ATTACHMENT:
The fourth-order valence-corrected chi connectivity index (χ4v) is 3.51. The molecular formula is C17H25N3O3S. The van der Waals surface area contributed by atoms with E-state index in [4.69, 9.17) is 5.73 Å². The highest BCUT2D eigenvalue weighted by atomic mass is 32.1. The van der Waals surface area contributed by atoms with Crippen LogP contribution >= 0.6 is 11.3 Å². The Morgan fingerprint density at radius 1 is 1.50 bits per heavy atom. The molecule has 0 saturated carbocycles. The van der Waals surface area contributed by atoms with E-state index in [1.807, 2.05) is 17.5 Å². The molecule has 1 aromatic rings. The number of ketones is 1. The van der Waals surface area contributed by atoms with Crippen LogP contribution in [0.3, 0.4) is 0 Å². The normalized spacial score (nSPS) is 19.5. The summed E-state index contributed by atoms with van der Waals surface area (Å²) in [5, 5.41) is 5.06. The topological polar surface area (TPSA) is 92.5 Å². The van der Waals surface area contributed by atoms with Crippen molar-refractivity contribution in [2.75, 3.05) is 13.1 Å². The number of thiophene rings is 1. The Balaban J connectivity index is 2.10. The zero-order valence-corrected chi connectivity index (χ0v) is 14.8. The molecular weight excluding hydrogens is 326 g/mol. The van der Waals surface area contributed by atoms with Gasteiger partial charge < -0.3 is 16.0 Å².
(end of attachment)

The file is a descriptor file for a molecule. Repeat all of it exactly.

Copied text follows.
The fourth-order valence-corrected chi connectivity index (χ4v) is 3.51. The molecular formula is C17H25N3O3S. The van der Waals surface area contributed by atoms with E-state index in [4.69, 9.17) is 5.73 Å². The highest BCUT2D eigenvalue weighted by atomic mass is 32.1. The van der Waals surface area contributed by atoms with Crippen LogP contribution >= 0.6 is 11.3 Å². The Morgan fingerprint density at radius 1 is 1.50 bits per heavy atom. The molecule has 0 saturated carbocycles. The van der Waals surface area contributed by atoms with E-state index in [1.807, 2.05) is 17.5 Å². The molecule has 1 aromatic rings. The number of ketones is 1. The van der Waals surface area contributed by atoms with Crippen LogP contribution in [0.3, 0.4) is 0 Å². The normalized spacial score (nSPS) is 19.5. The summed E-state index contributed by atoms with van der Waals surface area (Å²) in [5, 5.41) is 5.06. The topological polar surface area (TPSA) is 92.5 Å². The van der Waals surface area contributed by atoms with Crippen molar-refractivity contribution in [2.75, 3.05) is 13.1 Å². The number of thiophene rings is 1. The Balaban J connectivity index is 2.10. The zero-order valence-corrected chi connectivity index (χ0v) is 14.8. The molecular weight excluding hydrogens is 326 g/mol. The van der Waals surface area contributed by atoms with Gasteiger partial charge < -0.3 is 16.0 Å².